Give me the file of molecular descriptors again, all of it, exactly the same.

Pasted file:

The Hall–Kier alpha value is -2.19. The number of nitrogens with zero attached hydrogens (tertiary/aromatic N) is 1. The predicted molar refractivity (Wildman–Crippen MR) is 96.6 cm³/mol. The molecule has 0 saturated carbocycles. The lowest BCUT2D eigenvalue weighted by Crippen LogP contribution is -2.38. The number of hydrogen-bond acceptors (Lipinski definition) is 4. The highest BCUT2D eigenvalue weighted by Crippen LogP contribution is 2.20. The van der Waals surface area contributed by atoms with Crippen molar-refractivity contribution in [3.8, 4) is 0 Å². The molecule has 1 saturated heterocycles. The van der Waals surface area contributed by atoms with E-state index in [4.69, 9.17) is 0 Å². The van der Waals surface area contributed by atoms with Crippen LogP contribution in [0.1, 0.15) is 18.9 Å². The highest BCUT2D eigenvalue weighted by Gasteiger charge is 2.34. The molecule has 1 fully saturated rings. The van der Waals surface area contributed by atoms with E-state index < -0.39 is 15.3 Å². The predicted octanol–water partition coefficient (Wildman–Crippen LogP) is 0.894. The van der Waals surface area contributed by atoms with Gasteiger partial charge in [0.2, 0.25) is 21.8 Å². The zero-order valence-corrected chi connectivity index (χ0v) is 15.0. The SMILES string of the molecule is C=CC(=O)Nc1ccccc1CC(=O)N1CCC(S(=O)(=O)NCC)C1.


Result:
The Hall–Kier alpha value is -2.19. The number of nitrogens with zero attached hydrogens (tertiary/aromatic N) is 1. The predicted molar refractivity (Wildman–Crippen MR) is 96.6 cm³/mol. The molecule has 0 saturated carbocycles. The lowest BCUT2D eigenvalue weighted by Crippen LogP contribution is -2.38. The number of hydrogen-bond acceptors (Lipinski definition) is 4. The highest BCUT2D eigenvalue weighted by Crippen LogP contribution is 2.20. The van der Waals surface area contributed by atoms with Crippen molar-refractivity contribution in [3.8, 4) is 0 Å². The molecule has 1 saturated heterocycles. The van der Waals surface area contributed by atoms with E-state index in [4.69, 9.17) is 0 Å². The van der Waals surface area contributed by atoms with Crippen LogP contribution in [0.1, 0.15) is 18.9 Å². The highest BCUT2D eigenvalue weighted by Gasteiger charge is 2.34. The molecule has 1 fully saturated rings. The van der Waals surface area contributed by atoms with E-state index < -0.39 is 15.3 Å². The predicted octanol–water partition coefficient (Wildman–Crippen LogP) is 0.894. The van der Waals surface area contributed by atoms with Gasteiger partial charge in [0.2, 0.25) is 21.8 Å². The zero-order valence-corrected chi connectivity index (χ0v) is 15.0. The SMILES string of the molecule is C=CC(=O)Nc1ccccc1CC(=O)N1CCC(S(=O)(=O)NCC)C1.